There has been significant evolution in the fabric of TARGA Tasmania over the last 15 years starting with sweeping changes to the class structure.
Among a myriad of changes in 2007 were the introduction of the Rookie Rallye for Classic and Modern classes.
Back then the Classic title was taken out by the hugely popular Adrian Morrisby (who sadly passed away last year) while the Modern Rookie title was won by five-times Australian Rally Champion Ross Dunkerton.
The face of TARGA was undergoing sweeping changes in the composition of the categories and the 2007 event would also thrust the international spotlight on Tasmania through unprecedented exposure.
Acclaimed Australian actor and motoring devotee Eric Bana entered 2007 in the Classic section with his ride being the 1974 Ford Coupe he had owned since he was 15.
Bana misjudged a left-hand corner on the Cethana stage in Tasmania’s north-west with the exquisitely prepared two-door suffering steering and suspension damage as well as considerable panel damage.
Bana and his co-driver Tony Ramunno escaped unhurt in what was a nasty shunt into trees.
The 2007 TARGA Tasmania campaign was the focus of the brilliant documentary, Love The Beast, directed by Bana which was released in 2009.
While a touch of Hollywood lifted TARGA to new highs, the competition on track was also reaching unprecedented levels.
A ninth outright win for Richards and Oliver was denied in 2008 when the rapid Steve Glenney and top co-driver Bernie Webb snared victory in a Mitsubishi Lancer Evo IX RS, which to date remains the only outright triumph for the three-diamond badge.
There was to be another crew to experience the exultation of a first-time TARGA victory with the Queensland entrepreneur Tony Quinn lifting the prize in 2009 with Naomi Tillett in a Nissan GT-R.
In 2010, Jason and John White would continue to gather momentum on the honor board by spearing to their second outright win and their first time in a Lamborghini Gallardo Super Trofeo Stradale.
Quinn and Tillett repeated their 2009 success in 2011 as the TARGA story continued to showcase incredible battles in a mouth-watering array of machines.
With now 20 years in the record books, the 2012 TARGA Tasmania was bursting with 220 entries which saw huge changes to the route.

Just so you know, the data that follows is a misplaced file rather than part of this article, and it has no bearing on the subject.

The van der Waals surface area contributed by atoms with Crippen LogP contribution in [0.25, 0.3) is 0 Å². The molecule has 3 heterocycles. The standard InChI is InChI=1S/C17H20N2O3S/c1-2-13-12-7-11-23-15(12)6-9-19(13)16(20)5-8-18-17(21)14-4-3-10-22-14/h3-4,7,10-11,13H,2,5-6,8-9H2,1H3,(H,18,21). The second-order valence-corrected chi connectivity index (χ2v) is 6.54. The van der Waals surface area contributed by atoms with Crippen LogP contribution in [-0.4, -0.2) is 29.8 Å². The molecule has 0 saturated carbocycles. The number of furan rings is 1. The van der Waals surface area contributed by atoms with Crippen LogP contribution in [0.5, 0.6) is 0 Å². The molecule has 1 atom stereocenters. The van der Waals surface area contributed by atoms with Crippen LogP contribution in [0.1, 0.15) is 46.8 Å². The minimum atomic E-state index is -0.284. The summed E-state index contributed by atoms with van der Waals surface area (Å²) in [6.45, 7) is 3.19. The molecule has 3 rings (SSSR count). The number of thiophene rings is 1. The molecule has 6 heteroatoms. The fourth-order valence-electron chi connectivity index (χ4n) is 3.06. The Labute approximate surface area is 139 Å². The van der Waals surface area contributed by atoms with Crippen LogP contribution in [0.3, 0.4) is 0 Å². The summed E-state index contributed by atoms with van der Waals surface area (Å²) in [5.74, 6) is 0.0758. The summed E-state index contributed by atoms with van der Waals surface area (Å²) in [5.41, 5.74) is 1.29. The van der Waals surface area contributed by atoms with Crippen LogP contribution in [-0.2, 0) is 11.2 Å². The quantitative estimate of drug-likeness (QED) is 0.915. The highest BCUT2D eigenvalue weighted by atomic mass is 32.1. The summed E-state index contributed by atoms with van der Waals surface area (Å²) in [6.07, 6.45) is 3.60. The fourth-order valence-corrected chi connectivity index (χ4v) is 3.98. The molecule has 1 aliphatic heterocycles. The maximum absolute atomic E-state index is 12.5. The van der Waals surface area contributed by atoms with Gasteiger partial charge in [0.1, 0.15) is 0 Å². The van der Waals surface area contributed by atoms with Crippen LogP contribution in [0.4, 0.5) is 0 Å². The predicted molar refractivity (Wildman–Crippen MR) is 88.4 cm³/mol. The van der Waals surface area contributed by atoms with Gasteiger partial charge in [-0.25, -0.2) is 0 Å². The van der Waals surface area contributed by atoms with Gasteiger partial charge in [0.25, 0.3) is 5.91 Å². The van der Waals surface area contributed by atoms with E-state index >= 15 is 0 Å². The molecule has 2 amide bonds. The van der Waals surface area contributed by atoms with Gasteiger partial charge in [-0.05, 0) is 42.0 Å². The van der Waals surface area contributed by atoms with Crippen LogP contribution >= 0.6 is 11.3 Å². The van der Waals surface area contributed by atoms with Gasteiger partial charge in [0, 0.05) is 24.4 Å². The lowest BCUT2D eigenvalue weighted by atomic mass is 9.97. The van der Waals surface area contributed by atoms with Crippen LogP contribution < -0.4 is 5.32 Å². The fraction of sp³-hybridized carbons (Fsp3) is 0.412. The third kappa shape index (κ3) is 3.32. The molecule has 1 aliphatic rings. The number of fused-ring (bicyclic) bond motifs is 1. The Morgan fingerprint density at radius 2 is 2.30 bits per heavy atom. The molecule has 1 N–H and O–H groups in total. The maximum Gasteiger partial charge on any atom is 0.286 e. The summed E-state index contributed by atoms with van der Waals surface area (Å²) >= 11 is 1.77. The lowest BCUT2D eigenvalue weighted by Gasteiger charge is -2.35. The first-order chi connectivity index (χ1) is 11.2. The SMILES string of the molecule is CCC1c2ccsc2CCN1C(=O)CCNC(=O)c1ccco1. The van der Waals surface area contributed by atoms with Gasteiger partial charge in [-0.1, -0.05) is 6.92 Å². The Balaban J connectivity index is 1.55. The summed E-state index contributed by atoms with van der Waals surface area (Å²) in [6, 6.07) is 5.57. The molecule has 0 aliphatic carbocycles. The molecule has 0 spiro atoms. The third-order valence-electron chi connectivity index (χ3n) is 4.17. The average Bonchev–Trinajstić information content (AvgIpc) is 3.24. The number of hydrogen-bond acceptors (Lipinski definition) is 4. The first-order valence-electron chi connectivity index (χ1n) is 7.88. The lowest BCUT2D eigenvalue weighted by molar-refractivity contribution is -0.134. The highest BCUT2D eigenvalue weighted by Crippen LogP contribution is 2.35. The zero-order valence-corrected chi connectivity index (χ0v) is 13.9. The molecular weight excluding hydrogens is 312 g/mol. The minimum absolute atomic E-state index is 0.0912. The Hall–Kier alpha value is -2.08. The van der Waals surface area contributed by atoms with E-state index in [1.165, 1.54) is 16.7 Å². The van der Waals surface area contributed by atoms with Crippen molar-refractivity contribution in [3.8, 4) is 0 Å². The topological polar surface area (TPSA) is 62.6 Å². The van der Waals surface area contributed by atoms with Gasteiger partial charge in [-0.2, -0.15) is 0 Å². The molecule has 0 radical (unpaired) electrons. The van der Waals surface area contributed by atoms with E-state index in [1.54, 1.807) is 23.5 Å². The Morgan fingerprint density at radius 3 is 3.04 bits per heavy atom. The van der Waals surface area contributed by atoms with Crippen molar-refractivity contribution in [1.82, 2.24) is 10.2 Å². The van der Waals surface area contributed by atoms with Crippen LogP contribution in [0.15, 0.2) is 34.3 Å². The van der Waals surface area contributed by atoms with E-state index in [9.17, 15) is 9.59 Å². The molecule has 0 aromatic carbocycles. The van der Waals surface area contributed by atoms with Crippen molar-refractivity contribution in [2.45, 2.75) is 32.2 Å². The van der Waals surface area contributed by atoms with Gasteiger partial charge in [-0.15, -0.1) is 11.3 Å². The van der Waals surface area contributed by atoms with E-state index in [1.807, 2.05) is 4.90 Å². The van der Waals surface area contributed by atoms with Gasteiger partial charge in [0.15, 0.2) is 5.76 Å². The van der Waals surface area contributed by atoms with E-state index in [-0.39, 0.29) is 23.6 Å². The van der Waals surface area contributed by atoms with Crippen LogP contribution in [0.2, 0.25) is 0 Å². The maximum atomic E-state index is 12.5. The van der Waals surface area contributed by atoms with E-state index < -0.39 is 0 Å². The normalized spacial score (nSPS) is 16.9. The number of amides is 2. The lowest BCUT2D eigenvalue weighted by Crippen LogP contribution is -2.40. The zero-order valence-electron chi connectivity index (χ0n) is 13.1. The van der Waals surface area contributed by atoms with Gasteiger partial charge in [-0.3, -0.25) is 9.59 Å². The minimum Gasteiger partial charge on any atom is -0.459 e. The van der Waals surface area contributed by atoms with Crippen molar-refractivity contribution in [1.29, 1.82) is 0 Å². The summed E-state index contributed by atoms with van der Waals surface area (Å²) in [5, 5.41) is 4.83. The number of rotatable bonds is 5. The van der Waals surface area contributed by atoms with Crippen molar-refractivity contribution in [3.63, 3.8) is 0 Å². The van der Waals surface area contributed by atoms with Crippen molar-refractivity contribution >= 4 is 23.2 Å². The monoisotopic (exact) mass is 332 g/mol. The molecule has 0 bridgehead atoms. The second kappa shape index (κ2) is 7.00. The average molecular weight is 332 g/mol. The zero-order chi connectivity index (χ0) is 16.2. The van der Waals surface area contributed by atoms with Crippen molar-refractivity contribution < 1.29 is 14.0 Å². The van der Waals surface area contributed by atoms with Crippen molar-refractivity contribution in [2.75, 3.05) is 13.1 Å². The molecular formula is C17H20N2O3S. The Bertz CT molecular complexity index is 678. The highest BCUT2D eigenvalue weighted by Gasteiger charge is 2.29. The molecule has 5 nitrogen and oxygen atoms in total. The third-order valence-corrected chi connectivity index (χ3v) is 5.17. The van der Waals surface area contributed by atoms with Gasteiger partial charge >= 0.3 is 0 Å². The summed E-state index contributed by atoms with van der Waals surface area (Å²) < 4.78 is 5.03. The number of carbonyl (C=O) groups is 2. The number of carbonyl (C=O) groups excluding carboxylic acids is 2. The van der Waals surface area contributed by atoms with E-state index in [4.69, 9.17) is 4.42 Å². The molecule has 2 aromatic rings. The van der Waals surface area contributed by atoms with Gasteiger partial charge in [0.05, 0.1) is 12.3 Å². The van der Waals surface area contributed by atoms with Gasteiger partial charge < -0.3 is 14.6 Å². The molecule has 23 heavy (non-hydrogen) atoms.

Just 40 percent of the course carried over from the previous year, offering fresh mental and physical challenges.
Officials moved to test entrants by plotting a course which totalled more than 600km of gruelling competitive stages, the longest and most demanding in the event’s history.
Devonport driver Jason White and his uncle John White were searching for a third outright victory. The Whites campaigned a Lamborghini Gallardo Super Trofeo Stradale.
Defending champions Tony Quinn and Naomi Tillett would commandeer a new Nissan GT-R with more power and beefed up suspension.
A day before the competition started the Whites suffered an engine failure in the Gallardo during a ride day for punters.
Returning to Devonport, a replacement engine was installed at the 11th hour and the Whites were back in action.
By the end of the third day the Whites had scampered to a lead of just under two minutes ahead of Quinn and Tillett.
The Lamborghini then developed an electrical problem but it was soon sorted and the Whites charged on, eventually winning by 2min27secs over Quinn and Tillett.
The Whites stormed to victory in 2013, their fourth outright title.
The following year saw a change at the top with Jamie Vandenberg and Dennis Sims guiding their Nissan GT-R to a decisive win.
While the record books show the winning margin to be 4min44sec, it was a dramatic turn of events late in the event that saw Matt Close narrow the gap.
But Close’s run cruelly ended when he crashed on the penultimate stage of the rally.
Vandenberg then miraculously limped home after smoke began pouring from the exhaust of the Nissan with one stage remaining, the result hanging in the balance until the bitter end.
The Whites won a fifth crown in 2015 in the Lamborghini, which was to be their final triumph in the Italian supercar.
There was salvation finally for Matt Close in 2016 who alongside Cameron Reeves guided his Porsche 911 GT3 to a much deserved victory.
Now campaigning American muscle, Jason and John White claimed back-to-back wins in 2017 and 2018 in a Dodge Viper, the latter victory moving them to an astonishing seven outright TARGA Tasmania victories, one short of record-holders Jim Richards and Barry Oliver.
It was a real David v Goliath battle in 2019 with highly decorated circuit racer and Tasmanian-born Paul Stokell releasing a lifelong dream by guiding his Lotus Exige Sport 350 to the outright win alongside top co-driver Kate Catford.
Earlier in the year a significant chapter in the TARGA story was confirmed when the Dutton Group took ownership of the business that runs the Motorsport Australia TARGA Championship.
This was a watershed moment in the history of tarmac rallying as the Dutton Group took over the TARGA suite of events which comprises TARGA High Country (Mt Buller), TARGA Great Barrier Reef (Cairns) and the showpiece TARGA Tasmania.
Dutton Group CFO, Matt Hanson played a key role in the acquisition with TARGA’s events seen as a perfect fit for the renowned business which focuses on classic and modern exotic car ownership.
In 2020 as the COVID-19 virus gripped Australia, TARGA Tasmania, like many high level sporting events, could not go ahead.
Last year Tasmanians Eddie Maguire and co-driver Zak Brakey guided their Dodge Viper to a richly deserved victory.
Maguire and Brakey’s triumph solidified the many incredible chapters which have been written since that inaugural TARGA Tasmania in 1992.
As the countdown to the 30th anniversary TARGA Tasmania looms, will Jason and John White finally equal the eight victories achieved by the incomparable Jim Richards and his trusty sidekick Barry Oliver?
Or will first-time winners climb the Everest of tarmac rallies.